JACKSON has made such a difference in Walter's life that he and his wife, Susan were able to realize a life-long dream, to travel to Alaska. Read more about his journey from Vietnam to meeting JACKSON: http://paws4people.org/give/walter-parker/

Because of JACKSON, Walter and his wife, Susan, were able to realize a life-long dream, to travel to Alaska. Read more about Walter’s journey from Vietnam to meeting JACKSON: http://paws4people.org/give/walter-parker/



Links to Connection Newspaper articles

This was a multi-part package, taking up several pages of the paper. This link goes to an intro and then all of the links to each of the associated pieces.  Blondes turning Heads in Prison

We wanted to come up with a different way to talk about adoption. No stats. No pleas for help. Rather, the story of how a wonderful family was expanded through adoption. Hover over each image to see captions and read about the story of the Havlovick’s.  How Three Became One

Photo gallery of assistance dogs and their handlers. Click on each picture for description.

Envisioning a Launch Pad for Young Adults

Puppies Destined for Important Work

Columns

I’m not a parent, I just act like one.

November is Adoption Month

Nurturing Happy Memories

Small Acts of Kindness

Assistance Dogs: Making Connections

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Blondes Turning Heads in Prison

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paws4people.org, one of the non-profits I volunteer with, is truly changing the lives of prison inmates, veterans, children and anyone who crosses paths with their programs.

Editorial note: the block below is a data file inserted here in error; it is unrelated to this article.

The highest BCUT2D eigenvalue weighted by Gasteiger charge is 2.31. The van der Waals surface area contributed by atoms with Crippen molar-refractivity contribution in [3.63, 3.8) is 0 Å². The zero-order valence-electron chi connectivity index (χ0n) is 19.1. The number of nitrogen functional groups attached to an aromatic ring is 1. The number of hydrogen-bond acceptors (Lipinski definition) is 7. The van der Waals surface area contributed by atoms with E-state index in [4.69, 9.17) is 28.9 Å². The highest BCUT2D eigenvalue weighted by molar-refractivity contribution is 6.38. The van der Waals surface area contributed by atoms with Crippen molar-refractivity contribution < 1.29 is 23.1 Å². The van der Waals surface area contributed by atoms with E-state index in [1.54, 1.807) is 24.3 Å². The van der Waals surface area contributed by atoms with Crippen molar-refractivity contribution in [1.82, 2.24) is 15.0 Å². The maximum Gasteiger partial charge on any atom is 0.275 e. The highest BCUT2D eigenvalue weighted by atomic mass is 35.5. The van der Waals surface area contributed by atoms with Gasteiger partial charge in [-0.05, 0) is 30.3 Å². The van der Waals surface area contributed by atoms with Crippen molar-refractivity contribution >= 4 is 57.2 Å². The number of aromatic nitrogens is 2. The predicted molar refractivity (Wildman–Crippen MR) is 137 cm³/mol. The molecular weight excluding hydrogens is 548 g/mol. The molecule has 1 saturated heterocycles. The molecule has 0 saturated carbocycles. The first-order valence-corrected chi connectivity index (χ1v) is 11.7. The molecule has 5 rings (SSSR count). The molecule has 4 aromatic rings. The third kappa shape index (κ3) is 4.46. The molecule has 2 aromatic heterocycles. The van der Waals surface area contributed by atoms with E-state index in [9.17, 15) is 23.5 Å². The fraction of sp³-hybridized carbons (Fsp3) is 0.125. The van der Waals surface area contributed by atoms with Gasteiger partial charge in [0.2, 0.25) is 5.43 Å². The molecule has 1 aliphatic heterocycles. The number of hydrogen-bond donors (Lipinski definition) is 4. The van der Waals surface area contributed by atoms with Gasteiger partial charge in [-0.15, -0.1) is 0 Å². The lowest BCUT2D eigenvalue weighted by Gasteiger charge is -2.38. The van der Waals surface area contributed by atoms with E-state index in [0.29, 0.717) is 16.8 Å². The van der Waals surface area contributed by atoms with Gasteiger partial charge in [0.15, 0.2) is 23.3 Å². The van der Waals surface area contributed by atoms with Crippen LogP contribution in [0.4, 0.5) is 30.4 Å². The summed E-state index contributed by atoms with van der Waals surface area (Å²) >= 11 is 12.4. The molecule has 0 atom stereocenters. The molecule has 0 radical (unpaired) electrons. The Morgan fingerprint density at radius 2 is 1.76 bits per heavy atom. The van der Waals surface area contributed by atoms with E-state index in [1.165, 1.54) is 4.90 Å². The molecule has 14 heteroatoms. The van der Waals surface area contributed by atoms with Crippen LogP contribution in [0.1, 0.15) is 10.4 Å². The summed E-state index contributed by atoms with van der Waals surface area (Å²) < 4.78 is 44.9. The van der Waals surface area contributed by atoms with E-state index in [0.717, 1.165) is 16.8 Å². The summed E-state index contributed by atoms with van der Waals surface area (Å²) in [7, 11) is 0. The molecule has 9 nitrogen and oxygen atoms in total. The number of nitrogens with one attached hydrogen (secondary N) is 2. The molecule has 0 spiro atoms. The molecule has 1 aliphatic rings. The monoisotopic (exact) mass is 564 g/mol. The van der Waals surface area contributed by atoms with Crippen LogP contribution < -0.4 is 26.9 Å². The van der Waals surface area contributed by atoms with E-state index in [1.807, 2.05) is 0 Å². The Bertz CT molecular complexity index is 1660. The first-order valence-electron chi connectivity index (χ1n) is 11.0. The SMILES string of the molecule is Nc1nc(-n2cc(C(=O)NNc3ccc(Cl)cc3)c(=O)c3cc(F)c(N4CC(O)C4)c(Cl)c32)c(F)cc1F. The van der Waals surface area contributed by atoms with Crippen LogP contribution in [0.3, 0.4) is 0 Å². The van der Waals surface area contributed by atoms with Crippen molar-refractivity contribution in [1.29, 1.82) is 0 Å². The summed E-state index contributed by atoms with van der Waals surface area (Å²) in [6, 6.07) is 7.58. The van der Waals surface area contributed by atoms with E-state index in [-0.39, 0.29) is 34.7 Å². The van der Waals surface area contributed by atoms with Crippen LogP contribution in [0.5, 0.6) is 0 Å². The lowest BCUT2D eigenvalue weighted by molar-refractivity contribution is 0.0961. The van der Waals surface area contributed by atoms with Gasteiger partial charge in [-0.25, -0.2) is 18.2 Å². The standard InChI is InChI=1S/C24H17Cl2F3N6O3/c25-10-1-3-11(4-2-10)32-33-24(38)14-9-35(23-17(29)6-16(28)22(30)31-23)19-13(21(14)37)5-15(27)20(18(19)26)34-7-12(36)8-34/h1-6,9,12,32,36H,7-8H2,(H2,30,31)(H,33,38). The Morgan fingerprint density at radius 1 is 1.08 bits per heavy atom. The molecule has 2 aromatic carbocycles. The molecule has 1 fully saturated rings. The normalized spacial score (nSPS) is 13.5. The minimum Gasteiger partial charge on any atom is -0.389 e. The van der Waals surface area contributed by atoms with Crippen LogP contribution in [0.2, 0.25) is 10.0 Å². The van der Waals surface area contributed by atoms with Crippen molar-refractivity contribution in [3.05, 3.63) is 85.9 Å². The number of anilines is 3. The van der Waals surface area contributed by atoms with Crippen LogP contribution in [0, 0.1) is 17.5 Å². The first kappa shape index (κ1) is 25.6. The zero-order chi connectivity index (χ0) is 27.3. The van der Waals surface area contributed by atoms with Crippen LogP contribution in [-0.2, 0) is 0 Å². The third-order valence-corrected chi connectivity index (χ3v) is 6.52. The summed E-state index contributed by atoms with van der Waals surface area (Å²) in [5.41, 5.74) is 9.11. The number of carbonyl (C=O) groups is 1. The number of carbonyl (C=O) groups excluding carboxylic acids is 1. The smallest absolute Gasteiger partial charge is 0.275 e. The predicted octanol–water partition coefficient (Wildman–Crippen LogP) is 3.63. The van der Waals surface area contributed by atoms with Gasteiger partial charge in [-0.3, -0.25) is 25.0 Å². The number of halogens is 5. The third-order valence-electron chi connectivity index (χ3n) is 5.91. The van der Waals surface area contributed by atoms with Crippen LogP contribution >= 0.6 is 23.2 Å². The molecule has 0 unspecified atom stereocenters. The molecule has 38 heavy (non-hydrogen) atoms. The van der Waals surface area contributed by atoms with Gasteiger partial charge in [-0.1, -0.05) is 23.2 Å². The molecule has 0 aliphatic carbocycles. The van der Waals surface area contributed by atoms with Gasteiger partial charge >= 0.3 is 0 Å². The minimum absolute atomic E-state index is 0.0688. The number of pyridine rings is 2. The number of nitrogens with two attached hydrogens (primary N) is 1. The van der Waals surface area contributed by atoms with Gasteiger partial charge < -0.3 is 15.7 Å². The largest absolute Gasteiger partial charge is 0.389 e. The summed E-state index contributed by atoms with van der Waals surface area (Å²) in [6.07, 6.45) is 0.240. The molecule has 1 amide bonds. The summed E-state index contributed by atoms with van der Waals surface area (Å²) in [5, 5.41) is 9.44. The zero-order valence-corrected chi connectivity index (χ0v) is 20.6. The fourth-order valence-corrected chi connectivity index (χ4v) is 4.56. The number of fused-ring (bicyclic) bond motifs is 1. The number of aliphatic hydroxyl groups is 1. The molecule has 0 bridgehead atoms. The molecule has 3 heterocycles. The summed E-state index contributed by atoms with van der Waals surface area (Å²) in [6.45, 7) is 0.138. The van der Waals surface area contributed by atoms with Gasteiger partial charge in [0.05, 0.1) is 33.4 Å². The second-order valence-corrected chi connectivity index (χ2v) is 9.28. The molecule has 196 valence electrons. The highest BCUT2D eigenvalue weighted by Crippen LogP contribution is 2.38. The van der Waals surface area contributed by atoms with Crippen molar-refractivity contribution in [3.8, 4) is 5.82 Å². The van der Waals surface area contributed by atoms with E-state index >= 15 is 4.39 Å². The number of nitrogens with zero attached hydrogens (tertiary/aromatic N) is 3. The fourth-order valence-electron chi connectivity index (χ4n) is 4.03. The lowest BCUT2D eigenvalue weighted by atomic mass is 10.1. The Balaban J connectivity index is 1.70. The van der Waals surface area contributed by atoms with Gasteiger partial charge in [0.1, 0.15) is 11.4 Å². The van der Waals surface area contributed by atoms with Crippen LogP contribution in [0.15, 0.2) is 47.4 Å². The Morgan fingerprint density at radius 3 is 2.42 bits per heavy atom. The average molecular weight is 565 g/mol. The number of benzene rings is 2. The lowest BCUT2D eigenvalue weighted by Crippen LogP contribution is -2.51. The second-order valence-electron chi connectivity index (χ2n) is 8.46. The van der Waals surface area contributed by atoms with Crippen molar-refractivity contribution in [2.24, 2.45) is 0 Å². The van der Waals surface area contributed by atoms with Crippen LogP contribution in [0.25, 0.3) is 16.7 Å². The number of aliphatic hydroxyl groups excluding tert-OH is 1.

It starts with adorable puppies, who begin their training at the Lionheart School working with children with autism. Later, the puppies are transferred to prison where 0014
male and female inmate trainers with convictions ranging from drugs to murder, train assistance dogs for vulnerable populations of adults and children. I have seen it myself, redemption, even among those who seem the most lost, is possible.

The work paws4people.org is doing strikes a chord for me as many children who age out of foster care end up in the prison system.  In fact, a reported 70 percent of those incarcerated in California have spent time in foster care, 75 percent in Connecticut and 80jbrady_april2014_0062percent in Illinois. And a study of the Midwest found that 60 percent of men who spent time in foster care had been convicted of a crime.

paws4people.org is developing a new program, paws4potential, to catch ex-foster and other at-risk kids before they end up in prison.

In the meantime, enjoy this window into the difference a pack of gorgeous four-legged
blondes are making both in-and out-side of West Virginia’s Lakin Correctional, through my package in the Connection Newspapers:0084

Trained in Prison. Healing in Northern Virginia … Beyond Orange is the New Black.

Sharing the Burden of PTSD… Serving 7 – Life

You are not your Mistakes… Life without Parole

If you would prefer the PDF version:  Trained in Prison, Healing in Virginia.

 

 

Posted in Fostercare, Inspired, Kids At Risk, paws4people | 2 Comments

2013 Highlights

2013 was a year of exciting business growth as I expanded my children/family work and entered the contemporary business/social media portrait market, capitalizing on the new reality; that your image has become a key part of your brand.

With the onslaught of new clients, I switched from a natural light studio to the consistency of artificial light.  I was terrified, but with the support of several photographer friends, I’ve successfully made the transition.

In my non-profit work, several of the foster kids I work with were adopted this year and I hope more will be in early 2014.   My work with paws4people.org continues to grow as the organization grows and I’m very excited about what 2014 is likely to bring.